What is Heirloom?
Heirloom seeds come from open-pollinated plants that pass on similar characteristics and traits from the parent plant to the child plant. There is no concrete definition that every gardener uses to define heirloom plants. Some people state that heirloom plants are those that were introduced before 1951, while others state that heirloom varieties are those introduced before the 1920s. In general, you should consider heirlooms to be seeds that are possible to regrow and pass on from one generation to the next.
One important thing to note for heirloom plants is whether they are organic or non-organic. In most cases, heirloom plants are organic because they are generally only used by small-scale gardeners who do not use pesticide or other harmful chemicals. However, there may be minor cases when chemicals do get involved since heirloom plants do not always have a similar level of innate protection that hybrid and GMO plants provide against diseases and pests. Remember, heirloom refers to the heritage of a plant, while organic refers to a growing practice. They are two different things.
Heirloom vs. Hybrid vs. GMO
There are some distinct differences that one should be aware of when it comes to heirloom, hybrid and GMO plants. First, heirloom plants are the only ones that breed true. As mentioned earlier, this means the same characteristics are passed on from generation to generation. The same cannot be said for hybrid and GMO. Hybrid plants are produced when different varieties of plants are cross-pollinated, which can happen with or without human intervention. Because there are different varieties of plants involved, it can’t be guaranteed that the offspring of hybrid plants produces identical traits as the parent plant.
Both heirloom and hybrid plants can be viewed as natural occurrences. GMO plants, on the other hand, can only be produced using unnatural methods such as gene splicing. Scientists essentially modify a seed’s DNA to ensure the resulting plant produces the desired traits and characteristics. A common example of a GMO plant is Bt-Corn.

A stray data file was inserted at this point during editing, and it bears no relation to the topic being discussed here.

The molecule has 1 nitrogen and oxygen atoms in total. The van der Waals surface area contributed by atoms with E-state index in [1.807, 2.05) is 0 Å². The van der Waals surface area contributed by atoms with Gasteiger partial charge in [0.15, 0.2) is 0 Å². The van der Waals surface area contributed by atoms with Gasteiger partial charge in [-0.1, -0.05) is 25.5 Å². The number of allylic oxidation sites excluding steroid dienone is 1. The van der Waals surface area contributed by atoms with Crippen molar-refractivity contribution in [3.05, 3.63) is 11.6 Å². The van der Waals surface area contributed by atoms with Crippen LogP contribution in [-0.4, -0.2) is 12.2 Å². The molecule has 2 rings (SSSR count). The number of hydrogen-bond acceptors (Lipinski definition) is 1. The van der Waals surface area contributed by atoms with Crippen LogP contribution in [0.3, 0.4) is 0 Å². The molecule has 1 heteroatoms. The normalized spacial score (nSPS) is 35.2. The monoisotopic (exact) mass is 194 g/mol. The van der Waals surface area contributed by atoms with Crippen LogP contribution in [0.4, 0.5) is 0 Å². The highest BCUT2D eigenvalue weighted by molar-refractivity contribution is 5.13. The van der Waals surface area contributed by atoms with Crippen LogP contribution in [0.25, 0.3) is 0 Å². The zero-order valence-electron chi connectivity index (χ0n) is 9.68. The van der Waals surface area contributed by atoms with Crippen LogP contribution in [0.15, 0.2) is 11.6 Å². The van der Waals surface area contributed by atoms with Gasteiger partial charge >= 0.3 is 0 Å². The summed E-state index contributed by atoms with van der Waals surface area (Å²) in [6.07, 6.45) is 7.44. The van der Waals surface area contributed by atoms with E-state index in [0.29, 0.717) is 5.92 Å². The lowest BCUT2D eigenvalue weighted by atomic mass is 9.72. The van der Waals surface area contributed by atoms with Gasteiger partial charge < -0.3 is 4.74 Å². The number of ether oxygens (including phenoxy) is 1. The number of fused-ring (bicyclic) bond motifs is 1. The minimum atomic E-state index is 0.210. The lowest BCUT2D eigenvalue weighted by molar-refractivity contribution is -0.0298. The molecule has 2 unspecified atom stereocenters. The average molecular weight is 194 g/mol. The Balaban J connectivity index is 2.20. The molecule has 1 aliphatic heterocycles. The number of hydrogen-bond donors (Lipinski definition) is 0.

Why Grow Heirloom Seeds
If hybrid and GMO seeds grow plants with useful traits, why should you grow heirloom plants instead? First, heirlooms are generally known to produce better taste and flavor. Heirloom fruits and vegetables are also known to be more nutritious. Last but not least, they are less expensive over the long haul. Heirloom plants may require a bit more care than their counterparts but the effort you put in will be worth it! Don’t forget that you would also be playing an important part in preserving the genetic diversity of plants by growing heirloom seeds. After all, how can hybrid seeds be produced without the existence of the original seeds?
Where to Find Heirloom Seeds
With the demand for heirloom seeds increasing, you will find that it isn’t as difficult as before to obtain them. There are certain places you might want to check out to get seeds locally. These places include: local farms, seed exchanges, and botanical gardens. How can you be sure that the seeds you are getting definitely came from heirloom plants? One thing you might want to look out for is the Safe Seed Pledge. Although it isn’t regulated, the Safe Seed Pledge is still a good sign that the company is only providing non-GMO products. Most of the well-known seed companies have already signed up for this pledge so look out for it on the seed company websites.
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On Jan. 24 the White House welcomed two new residents: Champ and Major, the newly minted first dogs of the United States. The first dogs are poised to offer special benefits to workers in the White House.